Finding your audience even when you have a niche

May 14, 2012
posted by sheric

Much is said about the need to find your audience and present your project to them, but how does one go about it? I think the first thing that must be done is boil down the exact characteristics of the people who will be the MOST engaged, or what my friend Jon Reiss would call the Super Core and find them and start communicating with them. I want to share the information about how we accomplished this for my most recent project, a documentary film about the Joffrey Ballet entitled Joffrey: Mavericks of American Dance that I am working on with Jon Reiss’ Hybrid Cinema. We started work in October 2011 for our premiere as the opening night film of the Dance on Camera Festival at Lincoln Center in January 2012.

Obviously, this film is for ballet fans, right? We could even go wider and say those interested in dance, or performing arts, or fine arts, or classical music and theater. Maybe even a gay niche, or luxury products or wine aficionados. It is typical thinking for most filmmakers I encounter and definitely it is for distributors, let’s go for the widest audience possible! But we are dealing with a modest marketing and distribution budget, a very sparse crew (4-6 people)and reaching a wider audience was not realistically going to happen out of the gate. We needed to get more targeted, laser targeted, and then spread from there slowly.

It is my firm belief that if you are working with limited resources, you must “catch fire” with some small group first. Your “fire” will not be able to spread if there is no passionate group helping you do it. There is simply too much competition for an audience’s time and attention and trying to reach wide from the start usually results in not much traction. Your few sparks will fizzle.

I could have started with the “ballet audience.” But even that is fairly wide. Every city and town in America has a ballet school, maybe even a company. There are patrons of these ballet companies who attend performances. Many are former dancers or had dance training at some point in their lives. How can I reduce the target even further without being so narrow that the super core would only result in  2 people or so wide that I can’t easily reach them?

The laser targeted group I settled on was the alumni of the Joffrey Ballet. They are numerous (at least several hundred),  they are spread out all over the country, many are in high level positions at other dance companies, and they have a deep, vested interest in seeing this film.  Every Joffrey alumnus that I have forged a relationship with is a very passionate supporter of Robert Joffrey and Gerald Arpino, the founders of the company and the main subjects of the film, and they want to see this film succeed. After all, it is also their story; a story about a very sacred and special time in their lives. Who can be more passionate than that? Now, who are they and where to find them? 20 or so of them are in the film, but what about the rest?

Luckily, a book was written by Sasha Anawaltin 1997 that had been meticulously researched. It included many names of dancers in the company as well as other associates. I read this book from cover to cover, underlining names, dates, footnotes about side stories etc. Also, the Gerald Arpino and Robert Joffrey Foundation had a list of names of alumni and some contact details. I also read 2 other books written by and about Joffrey dancers and made more notes. I started with these, making lists of years, who was in the company when, what happened to them if it was known and then got started on Google for more research.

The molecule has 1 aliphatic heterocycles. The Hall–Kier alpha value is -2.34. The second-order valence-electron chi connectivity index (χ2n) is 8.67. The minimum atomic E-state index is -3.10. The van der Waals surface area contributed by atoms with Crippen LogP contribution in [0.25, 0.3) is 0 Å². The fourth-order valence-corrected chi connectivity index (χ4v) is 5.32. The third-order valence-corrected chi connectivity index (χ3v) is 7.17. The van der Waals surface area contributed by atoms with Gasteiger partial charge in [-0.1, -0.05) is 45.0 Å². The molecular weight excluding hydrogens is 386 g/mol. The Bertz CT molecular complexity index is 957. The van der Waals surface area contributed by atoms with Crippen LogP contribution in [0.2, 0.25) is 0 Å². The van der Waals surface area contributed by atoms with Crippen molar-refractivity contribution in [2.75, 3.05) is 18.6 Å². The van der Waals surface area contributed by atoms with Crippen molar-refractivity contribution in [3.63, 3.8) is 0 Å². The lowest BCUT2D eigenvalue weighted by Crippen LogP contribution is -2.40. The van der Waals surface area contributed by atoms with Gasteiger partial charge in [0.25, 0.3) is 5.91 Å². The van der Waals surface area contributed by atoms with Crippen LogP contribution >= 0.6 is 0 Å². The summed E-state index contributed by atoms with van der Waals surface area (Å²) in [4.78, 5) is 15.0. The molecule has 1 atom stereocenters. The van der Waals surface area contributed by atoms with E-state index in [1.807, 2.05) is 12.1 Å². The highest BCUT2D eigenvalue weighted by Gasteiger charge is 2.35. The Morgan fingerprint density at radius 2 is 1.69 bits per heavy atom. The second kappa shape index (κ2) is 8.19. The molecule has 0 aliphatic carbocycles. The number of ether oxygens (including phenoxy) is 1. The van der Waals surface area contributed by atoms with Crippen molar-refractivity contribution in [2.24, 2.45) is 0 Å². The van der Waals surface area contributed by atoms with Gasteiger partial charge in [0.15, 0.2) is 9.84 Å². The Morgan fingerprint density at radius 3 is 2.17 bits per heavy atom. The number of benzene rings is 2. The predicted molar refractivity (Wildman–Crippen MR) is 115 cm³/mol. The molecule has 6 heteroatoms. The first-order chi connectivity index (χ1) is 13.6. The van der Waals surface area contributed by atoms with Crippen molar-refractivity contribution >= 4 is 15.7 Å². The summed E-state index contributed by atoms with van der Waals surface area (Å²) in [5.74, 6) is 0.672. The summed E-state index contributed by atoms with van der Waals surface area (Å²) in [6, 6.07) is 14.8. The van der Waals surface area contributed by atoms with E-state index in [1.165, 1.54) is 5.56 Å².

With some names, I came up empty and some alumni are no longer with us, but in the end I did get a nice contact list together. It was also important to research who was connected to whom so I could plan for my circle to widen. Some Joffrey alumni went on to work with other choreographers, other dance companies and those connections could be useful to know for later help as we went into theatrical release in cities across America.

Next post: Preparing for contact.

I think those 2 words are starting to lose their meaning when talking about using social media to reach audiences. I am not offering another word because at the end of the day a word should only describe an idea of what you are truly doing and maybe THAT is the thing that is becoming lost in all of this talk. What are we truly saying when we use those words?

What is "engagement" really?

Engagement isn’t a measurement from your Facebook or Youtube Insights, it isn’t how many retweets you receive on Twitter. Connections aren’t simply a number of followers and likes. In thinking about the traditional use of this word, your “connection” was someone who was willing to help you, someone who knew you, trusted you and vice versa.

Audiences are now delighted by communicating not with a “brand,” but with a “face” or a person. This mindset shift in corporate America is very hard to make when they really never thought about the audiences actually being people…with faces beyond eyeballs. If they did think this way, would they really keep hitting that face with ads over and over again? Would the conversation be constantly one sided, “buy my stuff” ” buy my stuff” “click here, and buy my stuff.” That is the extent of the brand relationship with customers that the typical movie studio or distributor has now.

When I talk to you about creating a relationship with your audience that is long term, not just for one project, I really want you to think about what this means. The investment of time and creativity and energy this is going to take, not to boost “likes” on Facebook and follower numbers on Twitter, but to really draw people to what you are doing and hold them there willingly. Using these great new tools is just a newer way of communicating, but the communication itself isn’t new. We as humans have always communicated with each other and naturally gravitated to those with similar interests and it is the same now.